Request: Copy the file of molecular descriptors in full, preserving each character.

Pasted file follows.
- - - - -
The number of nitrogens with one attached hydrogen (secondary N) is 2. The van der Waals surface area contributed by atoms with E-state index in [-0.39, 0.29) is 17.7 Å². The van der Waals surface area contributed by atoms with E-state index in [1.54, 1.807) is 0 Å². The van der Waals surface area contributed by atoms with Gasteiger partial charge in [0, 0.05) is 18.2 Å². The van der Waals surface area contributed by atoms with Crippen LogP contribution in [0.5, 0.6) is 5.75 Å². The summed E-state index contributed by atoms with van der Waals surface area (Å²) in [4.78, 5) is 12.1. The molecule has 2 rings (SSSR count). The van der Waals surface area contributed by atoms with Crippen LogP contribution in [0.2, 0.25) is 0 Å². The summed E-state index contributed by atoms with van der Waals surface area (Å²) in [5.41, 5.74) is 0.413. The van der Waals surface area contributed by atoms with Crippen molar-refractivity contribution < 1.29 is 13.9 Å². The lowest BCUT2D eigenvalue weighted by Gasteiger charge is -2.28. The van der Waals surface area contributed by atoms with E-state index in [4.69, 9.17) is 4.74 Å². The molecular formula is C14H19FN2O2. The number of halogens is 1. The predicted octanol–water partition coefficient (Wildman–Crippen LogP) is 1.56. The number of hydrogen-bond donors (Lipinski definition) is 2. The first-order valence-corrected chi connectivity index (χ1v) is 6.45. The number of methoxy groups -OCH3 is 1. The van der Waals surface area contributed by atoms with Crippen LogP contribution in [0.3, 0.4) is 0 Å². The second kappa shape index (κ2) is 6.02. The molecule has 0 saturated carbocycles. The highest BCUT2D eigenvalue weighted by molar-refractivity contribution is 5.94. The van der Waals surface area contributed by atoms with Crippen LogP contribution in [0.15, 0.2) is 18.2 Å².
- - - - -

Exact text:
The number of nitrogens with one attached hydrogen (secondary N) is 2. The van der Waals surface area contributed by atoms with E-state index in [-0.39, 0.29) is 17.7 Å². The van der Waals surface area contributed by atoms with E-state index in [1.54, 1.807) is 0 Å². The van der Waals surface area contributed by atoms with Gasteiger partial charge in [0, 0.05) is 18.2 Å². The van der Waals surface area contributed by atoms with Crippen LogP contribution in [0.5, 0.6) is 5.75 Å². The summed E-state index contributed by atoms with van der Waals surface area (Å²) in [4.78, 5) is 12.1. The molecule has 2 rings (SSSR count). The van der Waals surface area contributed by atoms with Crippen LogP contribution in [0.2, 0.25) is 0 Å². The summed E-state index contributed by atoms with van der Waals surface area (Å²) in [5.41, 5.74) is 0.413. The van der Waals surface area contributed by atoms with Crippen molar-refractivity contribution < 1.29 is 13.9 Å². The lowest BCUT2D eigenvalue weighted by Gasteiger charge is -2.28. The van der Waals surface area contributed by atoms with E-state index in [4.69, 9.17) is 4.74 Å². The molecular formula is C14H19FN2O2. The number of halogens is 1. The predicted octanol–water partition coefficient (Wildman–Crippen LogP) is 1.56. The number of hydrogen-bond donors (Lipinski definition) is 2. The first-order valence-corrected chi connectivity index (χ1v) is 6.45. The number of methoxy groups -OCH3 is 1. The van der Waals surface area contributed by atoms with Crippen LogP contribution in [0.3, 0.4) is 0 Å². The second kappa shape index (κ2) is 6.02. The molecule has 0 saturated carbocycles. The highest BCUT2D eigenvalue weighted by molar-refractivity contribution is 5.94. The van der Waals surface area contributed by atoms with Crippen LogP contribution in [0.15, 0.2) is 18.2 Å².